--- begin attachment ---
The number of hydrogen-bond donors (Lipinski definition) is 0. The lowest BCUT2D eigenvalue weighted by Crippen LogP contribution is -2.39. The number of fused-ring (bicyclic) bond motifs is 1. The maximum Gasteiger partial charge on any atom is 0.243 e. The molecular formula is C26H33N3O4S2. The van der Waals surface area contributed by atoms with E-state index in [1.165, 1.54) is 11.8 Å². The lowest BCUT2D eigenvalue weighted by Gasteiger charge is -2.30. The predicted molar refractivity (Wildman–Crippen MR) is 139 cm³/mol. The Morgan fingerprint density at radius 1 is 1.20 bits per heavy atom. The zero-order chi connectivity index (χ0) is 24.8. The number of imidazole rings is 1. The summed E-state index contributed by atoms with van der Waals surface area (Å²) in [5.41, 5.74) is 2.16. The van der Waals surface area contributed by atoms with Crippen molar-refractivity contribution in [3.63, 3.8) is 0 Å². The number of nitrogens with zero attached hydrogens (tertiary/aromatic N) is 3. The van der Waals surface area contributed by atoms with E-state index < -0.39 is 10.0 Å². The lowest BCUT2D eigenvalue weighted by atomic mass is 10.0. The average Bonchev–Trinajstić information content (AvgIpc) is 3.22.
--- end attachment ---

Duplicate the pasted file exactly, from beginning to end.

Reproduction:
The number of hydrogen-bond donors (Lipinski definition) is 0. The lowest BCUT2D eigenvalue weighted by Crippen LogP contribution is -2.39. The number of fused-ring (bicyclic) bond motifs is 1. The maximum Gasteiger partial charge on any atom is 0.243 e. The molecular formula is C26H33N3O4S2. The van der Waals surface area contributed by atoms with E-state index in [1.165, 1.54) is 11.8 Å². The lowest BCUT2D eigenvalue weighted by Gasteiger charge is -2.30. The predicted molar refractivity (Wildman–Crippen MR) is 139 cm³/mol. The Morgan fingerprint density at radius 1 is 1.20 bits per heavy atom. The zero-order chi connectivity index (χ0) is 24.8. The number of imidazole rings is 1. The summed E-state index contributed by atoms with van der Waals surface area (Å²) in [5.41, 5.74) is 2.16. The van der Waals surface area contributed by atoms with Crippen molar-refractivity contribution in [3.63, 3.8) is 0 Å². The number of nitrogens with zero attached hydrogens (tertiary/aromatic N) is 3. The van der Waals surface area contributed by atoms with E-state index < -0.39 is 10.0 Å². The lowest BCUT2D eigenvalue weighted by atomic mass is 10.0. The average Bonchev–Trinajstić information content (AvgIpc) is 3.22.